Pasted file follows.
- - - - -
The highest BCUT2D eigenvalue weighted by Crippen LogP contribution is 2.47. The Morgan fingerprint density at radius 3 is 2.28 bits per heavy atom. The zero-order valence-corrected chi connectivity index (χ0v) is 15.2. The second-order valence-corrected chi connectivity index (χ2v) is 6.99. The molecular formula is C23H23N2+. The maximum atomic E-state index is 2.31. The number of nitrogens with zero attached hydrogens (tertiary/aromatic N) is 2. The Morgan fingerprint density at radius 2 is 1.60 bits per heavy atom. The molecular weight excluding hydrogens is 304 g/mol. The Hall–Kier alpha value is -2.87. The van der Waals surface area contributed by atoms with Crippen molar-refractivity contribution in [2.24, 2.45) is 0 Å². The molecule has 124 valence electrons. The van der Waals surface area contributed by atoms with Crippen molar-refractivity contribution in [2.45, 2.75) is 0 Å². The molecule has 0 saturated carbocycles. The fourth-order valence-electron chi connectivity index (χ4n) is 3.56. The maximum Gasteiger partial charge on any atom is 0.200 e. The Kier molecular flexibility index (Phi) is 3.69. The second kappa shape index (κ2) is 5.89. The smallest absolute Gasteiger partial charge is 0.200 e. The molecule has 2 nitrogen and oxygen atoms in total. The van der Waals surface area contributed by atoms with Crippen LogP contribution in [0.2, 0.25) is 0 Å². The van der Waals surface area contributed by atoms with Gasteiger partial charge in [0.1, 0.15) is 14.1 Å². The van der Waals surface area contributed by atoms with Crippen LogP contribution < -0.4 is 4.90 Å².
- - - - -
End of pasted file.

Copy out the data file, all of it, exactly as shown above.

The highest BCUT2D eigenvalue weighted by Crippen LogP contribution is 2.47. The Morgan fingerprint density at radius 3 is 2.28 bits per heavy atom. The zero-order valence-corrected chi connectivity index (χ0v) is 15.2. The second-order valence-corrected chi connectivity index (χ2v) is 6.99. The molecular formula is C23H23N2+. The maximum atomic E-state index is 2.31. The number of nitrogens with zero attached hydrogens (tertiary/aromatic N) is 2. The Morgan fingerprint density at radius 2 is 1.60 bits per heavy atom. The molecular weight excluding hydrogens is 304 g/mol. The Hall–Kier alpha value is -2.87. The van der Waals surface area contributed by atoms with Crippen molar-refractivity contribution in [2.24, 2.45) is 0 Å². The molecule has 124 valence electrons. The van der Waals surface area contributed by atoms with Crippen molar-refractivity contribution in [2.45, 2.75) is 0 Å². The molecule has 0 saturated carbocycles. The fourth-order valence-electron chi connectivity index (χ4n) is 3.56. The maximum Gasteiger partial charge on any atom is 0.200 e. The Kier molecular flexibility index (Phi) is 3.69. The second kappa shape index (κ2) is 5.89. The smallest absolute Gasteiger partial charge is 0.200 e. The molecule has 2 nitrogen and oxygen atoms in total. The van der Waals surface area contributed by atoms with Crippen LogP contribution in [0.2, 0.25) is 0 Å². The van der Waals surface area contributed by atoms with Gasteiger partial charge in [0.1, 0.15) is 14.1 Å². The van der Waals surface area contributed by atoms with Crippen LogP contribution < -0.4 is 4.90 Å².